The Tuesday trial was closed to outside observers, and tech companies like Weibo are now actively blocking public discussions of the court ruling. Shortly after the trial, Weibo users (including this author) started receiving messages from platform administrators that notified them of account suspensions due to recent posts that “violated relevant national laws and regulations,” which is the language most frequently used to identify politically disfavored online speech. The suspension windows range between seven days and 30 days. During their suspensions, users cannot comment or share. Some users with large followings even saw their accounts deleted for good.
[…] The censorship initiative went wide and deep. One Weibo user wrote in a post that at least 20 of their Weibo friends who shared posts about the Tuesday trial had been muzzled; they had only a few dozen friends on Weibo.
“Today’s Weibo looks like a graveyard,” one user posted on Tuesday, adding their feed was “full of posts about friends whose accounts were suspended, deleted or who are ‘reborn’ with new accounts.” [Source]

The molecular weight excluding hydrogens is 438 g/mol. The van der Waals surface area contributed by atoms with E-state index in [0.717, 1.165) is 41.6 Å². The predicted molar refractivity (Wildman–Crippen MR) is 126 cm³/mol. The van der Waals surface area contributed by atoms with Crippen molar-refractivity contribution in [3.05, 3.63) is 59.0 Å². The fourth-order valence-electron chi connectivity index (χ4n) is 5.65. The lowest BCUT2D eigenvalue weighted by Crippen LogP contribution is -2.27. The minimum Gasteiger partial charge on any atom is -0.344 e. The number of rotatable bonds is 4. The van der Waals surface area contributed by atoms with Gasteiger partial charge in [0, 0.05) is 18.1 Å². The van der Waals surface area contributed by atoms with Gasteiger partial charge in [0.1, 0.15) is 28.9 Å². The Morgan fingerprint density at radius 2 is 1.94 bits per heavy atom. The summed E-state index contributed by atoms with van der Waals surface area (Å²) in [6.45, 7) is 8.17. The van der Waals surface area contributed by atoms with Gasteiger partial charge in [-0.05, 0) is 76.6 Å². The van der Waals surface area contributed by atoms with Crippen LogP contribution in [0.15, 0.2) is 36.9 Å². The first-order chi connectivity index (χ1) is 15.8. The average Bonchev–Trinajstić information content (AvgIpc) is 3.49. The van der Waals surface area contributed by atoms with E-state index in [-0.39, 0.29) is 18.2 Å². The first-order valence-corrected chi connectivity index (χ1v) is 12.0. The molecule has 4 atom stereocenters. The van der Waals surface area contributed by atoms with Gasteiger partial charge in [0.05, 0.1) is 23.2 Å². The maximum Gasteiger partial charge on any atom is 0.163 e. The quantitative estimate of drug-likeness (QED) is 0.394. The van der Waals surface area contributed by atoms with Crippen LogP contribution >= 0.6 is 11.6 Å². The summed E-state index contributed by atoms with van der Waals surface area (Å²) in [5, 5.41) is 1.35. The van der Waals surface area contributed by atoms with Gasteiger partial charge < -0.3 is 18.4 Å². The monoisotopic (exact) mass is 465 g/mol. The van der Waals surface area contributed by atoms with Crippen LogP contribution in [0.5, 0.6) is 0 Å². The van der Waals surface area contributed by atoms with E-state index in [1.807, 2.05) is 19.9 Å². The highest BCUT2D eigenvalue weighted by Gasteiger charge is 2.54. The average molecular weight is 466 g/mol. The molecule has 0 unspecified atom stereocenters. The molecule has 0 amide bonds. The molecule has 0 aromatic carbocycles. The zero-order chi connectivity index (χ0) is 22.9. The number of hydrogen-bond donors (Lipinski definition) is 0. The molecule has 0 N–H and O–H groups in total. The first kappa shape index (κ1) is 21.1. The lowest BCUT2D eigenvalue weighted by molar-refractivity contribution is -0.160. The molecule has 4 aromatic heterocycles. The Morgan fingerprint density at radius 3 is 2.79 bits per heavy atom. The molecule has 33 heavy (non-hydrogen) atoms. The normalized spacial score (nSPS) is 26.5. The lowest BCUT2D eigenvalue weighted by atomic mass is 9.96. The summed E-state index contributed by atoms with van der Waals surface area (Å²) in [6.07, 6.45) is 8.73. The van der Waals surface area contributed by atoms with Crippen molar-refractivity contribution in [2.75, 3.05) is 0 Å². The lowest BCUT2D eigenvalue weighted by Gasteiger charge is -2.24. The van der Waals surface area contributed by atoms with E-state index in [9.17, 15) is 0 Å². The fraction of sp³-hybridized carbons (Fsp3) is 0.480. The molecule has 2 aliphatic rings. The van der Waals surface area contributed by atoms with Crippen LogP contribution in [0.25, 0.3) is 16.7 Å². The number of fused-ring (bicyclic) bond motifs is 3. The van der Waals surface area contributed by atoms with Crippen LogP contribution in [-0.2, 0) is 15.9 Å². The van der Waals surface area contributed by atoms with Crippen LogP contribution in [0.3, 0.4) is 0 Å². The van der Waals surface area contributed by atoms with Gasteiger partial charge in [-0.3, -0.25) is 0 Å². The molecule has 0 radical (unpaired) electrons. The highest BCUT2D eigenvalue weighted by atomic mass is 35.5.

The other instructions captured in the screenshot relate to the fourth round of regional national college entrance examination reforms announced by the Ministry of Education on September 16. The exam, commonly known as the gaokao, underwent the first round of reform in 2014. Second and third rounds of reforms followed in 2017 and 2019, respectively. The fourth and most recent round of reforms applies to seven provinces: Heilongjiang, Jilin, Gansu, Anhui, Jiangxi, Guizhou, and Guangxi. The reforms vary from province to province, and include scoring changes, the cancellation of separate tests for liberal arts and hard sciences, and the adoption of the “3+1+2” model: all students are tested on the three mandatory subjects of Chinese, mathematics, and a foreign language, plus additional selections from a range of elective supplementary tests. Changes to the all-important exam can be controversial: in 2016, thousands of parents from three provinces took to the streets to protest reforms.
Joseph Brouwer contributed to this post.
Since directives are sometimes communicated orally to journalists and editors, who then leak them online, the wording published here may not be exact. Some instructions are issued by local authorities or to specific sectors, and may not apply universally across China. The date given may indicate when the directive was leaked, rather than when it was issued. CDT does its utmost to verify dates and wording, but also takes precautions to protect the source. See CDT’s collection of Directives from the Ministry of Truth since 2011.